Ford Torture Chamber: How Your New Ford is Tested
Added: 18 June 2019
Have you ever thought about what the interior of your car goes through on a daily basis? From extreme temperature exposure to chemical reactions, there’s a lot going on!
Sun protection lotion and hand sanitiser are two of the biggest challenges for the Ford engineers. Such products can react with surfaces, causing them to wear prematurely unless they are protected by special finishes.
That’s why new products are continually tested on the materials that are used in Ford vehicles - whilst the constant development of resistant coatings ensure that your car’s interior looks good for years to come. Take a look at the video below to find out about Ford's rigorous testing process...
The Ford teams in Dunton and Cologne, Germany, test at temperatures that can in some cases reach 74°C - the temperature the inside of a car parked at the beach on a hot day might reach. In other tests they simulate extended exposure to the sun, with samples bombarded with ultra-violet light, equivalent to the brightest place on earth, for up to 1,152 hours (48 days).
They also test plastics for strength at temperatures as low as -30°C when they become most brittle, repeatedly bouncing a rubber ball - that’s ten times heavier than a regulation football - to ensure the plastic doesn’t crack.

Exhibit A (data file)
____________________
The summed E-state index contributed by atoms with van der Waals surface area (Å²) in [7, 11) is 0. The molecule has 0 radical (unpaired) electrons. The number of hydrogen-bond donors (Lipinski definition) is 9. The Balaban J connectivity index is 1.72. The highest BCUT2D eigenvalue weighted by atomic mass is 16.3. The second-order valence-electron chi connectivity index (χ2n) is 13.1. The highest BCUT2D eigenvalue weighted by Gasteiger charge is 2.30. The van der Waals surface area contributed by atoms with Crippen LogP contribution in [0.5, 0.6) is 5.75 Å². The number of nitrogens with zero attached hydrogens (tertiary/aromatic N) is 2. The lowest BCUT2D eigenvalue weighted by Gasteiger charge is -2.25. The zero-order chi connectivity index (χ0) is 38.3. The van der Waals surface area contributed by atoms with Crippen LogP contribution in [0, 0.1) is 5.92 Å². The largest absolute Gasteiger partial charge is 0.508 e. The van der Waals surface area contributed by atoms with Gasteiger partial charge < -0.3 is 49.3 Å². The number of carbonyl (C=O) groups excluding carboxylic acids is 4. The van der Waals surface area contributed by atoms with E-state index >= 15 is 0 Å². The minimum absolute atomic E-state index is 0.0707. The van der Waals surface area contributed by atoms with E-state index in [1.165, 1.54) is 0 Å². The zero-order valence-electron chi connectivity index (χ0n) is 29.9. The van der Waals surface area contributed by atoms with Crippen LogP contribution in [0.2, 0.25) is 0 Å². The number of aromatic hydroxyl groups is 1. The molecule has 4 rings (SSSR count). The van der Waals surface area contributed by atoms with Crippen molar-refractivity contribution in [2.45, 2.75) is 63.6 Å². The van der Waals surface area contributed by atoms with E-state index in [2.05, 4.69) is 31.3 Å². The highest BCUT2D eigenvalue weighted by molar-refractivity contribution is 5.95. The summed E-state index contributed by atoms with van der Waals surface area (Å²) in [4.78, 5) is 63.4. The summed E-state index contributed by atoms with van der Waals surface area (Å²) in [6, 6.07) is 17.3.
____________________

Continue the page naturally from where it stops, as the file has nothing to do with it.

Based on the findings, the chemical constitution of protective coatings can then be reformulated so that interiors are protected. This helps Ford in its aim to keep interiors looking good for the lifetime of the vehicle, which can help owners when it’s time to sell their car.
“Sometimes what we do requires a bit of detective work,” said Richard Kyle, materials engineer, based in Dunton. “There were instances of particularly high wear in Turkey and we managed to trace it back to ethanol potentially being a contributing factor, and most likely a popular hand sanitiser that contained 80% ethanol - far higher than anything we’d seen before. Once we knew what it was, we were able to do something about it.”
So next time you get in your car, spare a thought for the test vehicles which have gone before it - in the depths of Ford’s torture chambers - to ensure that your new car can withstand everything that’s thrown at it.
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